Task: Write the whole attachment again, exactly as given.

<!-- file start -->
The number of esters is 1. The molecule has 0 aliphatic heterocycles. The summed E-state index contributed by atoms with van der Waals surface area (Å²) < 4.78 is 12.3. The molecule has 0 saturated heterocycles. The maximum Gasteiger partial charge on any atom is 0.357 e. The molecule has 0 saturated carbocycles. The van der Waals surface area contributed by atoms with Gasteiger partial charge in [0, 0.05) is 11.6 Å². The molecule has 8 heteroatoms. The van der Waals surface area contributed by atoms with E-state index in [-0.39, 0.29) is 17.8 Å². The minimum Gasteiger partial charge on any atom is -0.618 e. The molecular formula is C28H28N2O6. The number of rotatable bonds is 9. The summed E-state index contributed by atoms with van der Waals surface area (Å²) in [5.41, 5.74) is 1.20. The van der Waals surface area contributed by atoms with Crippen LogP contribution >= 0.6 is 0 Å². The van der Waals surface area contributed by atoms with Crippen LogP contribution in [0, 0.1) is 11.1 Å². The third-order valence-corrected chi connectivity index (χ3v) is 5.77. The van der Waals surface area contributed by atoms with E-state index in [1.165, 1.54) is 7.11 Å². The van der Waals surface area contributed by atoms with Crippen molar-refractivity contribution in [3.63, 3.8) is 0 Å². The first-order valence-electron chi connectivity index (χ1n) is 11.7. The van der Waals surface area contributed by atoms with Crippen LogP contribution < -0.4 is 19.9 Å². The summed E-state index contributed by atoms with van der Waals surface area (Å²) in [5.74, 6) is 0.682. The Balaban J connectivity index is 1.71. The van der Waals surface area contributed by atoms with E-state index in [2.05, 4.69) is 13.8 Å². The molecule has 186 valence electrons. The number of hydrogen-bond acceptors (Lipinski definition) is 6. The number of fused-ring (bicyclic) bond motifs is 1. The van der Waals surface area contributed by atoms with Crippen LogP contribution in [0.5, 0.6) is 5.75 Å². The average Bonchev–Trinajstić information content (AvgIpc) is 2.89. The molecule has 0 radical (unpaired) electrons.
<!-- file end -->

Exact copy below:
The number of esters is 1. The molecule has 0 aliphatic heterocycles. The summed E-state index contributed by atoms with van der Waals surface area (Å²) < 4.78 is 12.3. The molecule has 0 saturated heterocycles. The maximum Gasteiger partial charge on any atom is 0.357 e. The molecule has 0 saturated carbocycles. The van der Waals surface area contributed by atoms with Gasteiger partial charge in [0, 0.05) is 11.6 Å². The molecule has 8 heteroatoms. The van der Waals surface area contributed by atoms with E-state index in [-0.39, 0.29) is 17.8 Å². The minimum Gasteiger partial charge on any atom is -0.618 e. The molecular formula is C28H28N2O6. The number of rotatable bonds is 9. The summed E-state index contributed by atoms with van der Waals surface area (Å²) in [5.41, 5.74) is 1.20. The van der Waals surface area contributed by atoms with Crippen LogP contribution >= 0.6 is 0 Å². The van der Waals surface area contributed by atoms with Crippen LogP contribution in [0, 0.1) is 11.1 Å². The third-order valence-corrected chi connectivity index (χ3v) is 5.77. The van der Waals surface area contributed by atoms with E-state index in [1.165, 1.54) is 7.11 Å². The van der Waals surface area contributed by atoms with Crippen molar-refractivity contribution in [3.63, 3.8) is 0 Å². The first-order valence-electron chi connectivity index (χ1n) is 11.7. The van der Waals surface area contributed by atoms with Crippen LogP contribution < -0.4 is 19.9 Å². The summed E-state index contributed by atoms with van der Waals surface area (Å²) in [5.74, 6) is 0.682. The Balaban J connectivity index is 1.71. The van der Waals surface area contributed by atoms with E-state index in [2.05, 4.69) is 13.8 Å². The molecule has 186 valence electrons. The number of hydrogen-bond acceptors (Lipinski definition) is 6. The number of fused-ring (bicyclic) bond motifs is 1. The van der Waals surface area contributed by atoms with Crippen LogP contribution in [0.5, 0.6) is 5.75 Å². The average Bonchev–Trinajstić information content (AvgIpc) is 2.89. The molecule has 0 radical (unpaired) electrons.